Days after FDA clears C3 drug, Apellis spotlights ex-US PhIII win among patients who haven't taken Soliris
Throughout Apellis’ development program for pegcetacoplan — especially leading up to its approval days ago — CEO Cedric Francois has often billed its C3 inhibitor as a challenger to Alexion’s blockbuster C5 drug Soliris, and it suggested as much in the pivotal study leading to the FDA’s green light.
But outside the US, there are markets where patients may not have ready access to Soliris. And Apellis says it now has the data suggesting the drug, now branded Empaveli, is just as competitive in the treatment-naïve population.
Reporting topline results from the Phase III PRINCE study, Apellis says Empaveli beat standard of care as a treatment for paroxysmal nocturnal hemoglobinuria in both hemoglobin stabilization and reduction in lactate dehydrogenase after 26 weeks of treatment, meeting the co-primary endpoints. Standard of care, in this context, did not include complement inhibitors.
All told, 86% of those treated with Empaveli were able to avoid a drop of hemoglobin levels above 1 g/dL without transfusions, versus 0% of patients on standard of care (p<0.0001). Mean LDH in the drug group fell by 90% from a baseline of 2151 U/L — which was 9.5 times higher than the upper limit of normal — compared to a 14% reduction on the control arm (p<0.0001).
The trial recruited its 53 participants from Hong Kong, Thailand, Singapore, Malaysia, Philippines, Serbia, Poland, Peru, Mexico and Colombia.
Sobi, the Swedish rare disease company, will be in charge of introducing Empaveli to these places, and more, after paying $250 million upfront to nab ex-US commercialization rights.
“Combined with previous studies, these results emphasize the potential of Empaveli to provide disease control for all adults with PNH regardless of prior treatment,” Federico Grossi, Apellis CMO, said in a statement.
The data were a boost to the broad label Apellis already has, wrote Cowen analyst Phil Nadeau:
Apellis submitted Empaveli for FDA approval based on results from the Phase III PEGASUS study in patients who remained anemic on Soliris, and initiated the PRINCE study in case the label was initially restricted to the treatment-refractory patient population. However, Empaveli’s broad label has made these data supportive rather than imperative; Apellis need not submit an sNDA in order for treatment-naive patients to be considered eligible for treatment.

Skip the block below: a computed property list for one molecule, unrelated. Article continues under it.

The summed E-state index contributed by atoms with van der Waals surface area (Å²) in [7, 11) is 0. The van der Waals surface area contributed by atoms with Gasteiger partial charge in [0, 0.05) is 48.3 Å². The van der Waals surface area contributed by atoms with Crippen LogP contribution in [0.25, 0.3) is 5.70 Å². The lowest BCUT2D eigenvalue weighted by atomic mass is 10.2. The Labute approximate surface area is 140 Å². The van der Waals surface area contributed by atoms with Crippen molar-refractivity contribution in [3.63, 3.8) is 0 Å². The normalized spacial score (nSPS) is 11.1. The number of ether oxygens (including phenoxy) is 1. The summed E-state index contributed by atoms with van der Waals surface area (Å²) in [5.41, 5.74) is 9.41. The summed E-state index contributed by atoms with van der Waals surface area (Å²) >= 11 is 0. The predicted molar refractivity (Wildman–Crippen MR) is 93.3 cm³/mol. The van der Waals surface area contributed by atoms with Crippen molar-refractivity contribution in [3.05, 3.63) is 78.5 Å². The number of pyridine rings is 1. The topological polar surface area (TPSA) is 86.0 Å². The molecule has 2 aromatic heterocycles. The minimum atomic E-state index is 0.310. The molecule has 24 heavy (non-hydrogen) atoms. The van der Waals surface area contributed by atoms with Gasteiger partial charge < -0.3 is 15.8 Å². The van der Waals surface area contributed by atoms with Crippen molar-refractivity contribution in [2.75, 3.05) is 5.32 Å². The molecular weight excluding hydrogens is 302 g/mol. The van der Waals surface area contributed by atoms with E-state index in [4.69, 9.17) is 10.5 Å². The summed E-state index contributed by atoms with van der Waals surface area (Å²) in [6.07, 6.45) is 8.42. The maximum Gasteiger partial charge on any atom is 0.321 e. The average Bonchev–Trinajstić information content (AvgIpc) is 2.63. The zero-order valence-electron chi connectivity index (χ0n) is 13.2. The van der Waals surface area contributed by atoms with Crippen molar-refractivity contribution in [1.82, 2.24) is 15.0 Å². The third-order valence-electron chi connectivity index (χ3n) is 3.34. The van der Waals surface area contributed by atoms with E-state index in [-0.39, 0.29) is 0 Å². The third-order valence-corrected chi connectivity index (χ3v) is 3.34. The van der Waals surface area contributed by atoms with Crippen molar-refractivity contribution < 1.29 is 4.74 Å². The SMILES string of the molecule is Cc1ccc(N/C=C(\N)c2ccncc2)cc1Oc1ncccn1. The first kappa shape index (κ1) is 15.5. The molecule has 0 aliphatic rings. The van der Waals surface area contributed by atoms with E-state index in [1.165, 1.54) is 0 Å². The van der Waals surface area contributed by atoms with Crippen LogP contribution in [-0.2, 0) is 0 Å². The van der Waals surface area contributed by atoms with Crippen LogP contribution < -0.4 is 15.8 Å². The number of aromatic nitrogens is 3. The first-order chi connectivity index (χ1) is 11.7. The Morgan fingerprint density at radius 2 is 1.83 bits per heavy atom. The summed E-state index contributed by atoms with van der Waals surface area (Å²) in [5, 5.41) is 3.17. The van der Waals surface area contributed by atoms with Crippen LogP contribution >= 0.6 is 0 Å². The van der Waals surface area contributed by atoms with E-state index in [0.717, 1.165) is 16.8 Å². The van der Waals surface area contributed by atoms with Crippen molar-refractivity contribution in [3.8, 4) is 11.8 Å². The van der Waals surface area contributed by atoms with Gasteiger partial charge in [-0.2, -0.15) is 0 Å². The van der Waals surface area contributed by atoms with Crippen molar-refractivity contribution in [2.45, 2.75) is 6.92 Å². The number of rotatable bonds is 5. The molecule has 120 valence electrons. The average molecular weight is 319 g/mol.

The companies added that mean hemoglobin levels in the drug arm increased from 9.4 g/dL to 12.1 g/dL, compared to a rise of 8.7 g/dL to 9.4 g/dL (p=0.0019). Among those treated with Empaveli, 91% remained transfusion-free; only 22% in the standard of care group did.
The key to Apellis’ pitch is C3, which it believes can offer a longer-lasting solution for hemoglobin production as C5 often doesn’t boost levels for more than a few days. Starting out in PNH, Apellis and Sobi have mapped out broader plans in geographic atrophy, cold agglutinin disease and hematopoietic stem cell transplantation-associated thrombotic microangiopathy.
In the US and Europe, it will soon find itself going up against AstraZeneca, which has shelled out $39 billion to buy Alexion — both upbeat about Soliris’ blockbuster sales and the potential of follow-on drug Ultomiris.
While an unofficial cross-trial comparison would suggest that Empaveli’s efficacy is comparable to both drugs, Nadeau expects it to be used initially by patients who remain anemic on Soliris or Ultomiris as it launches into a PNH market dominated by Ultomiris.
Social: Cedric Francois, Apellis CEO (Optum via YouTube)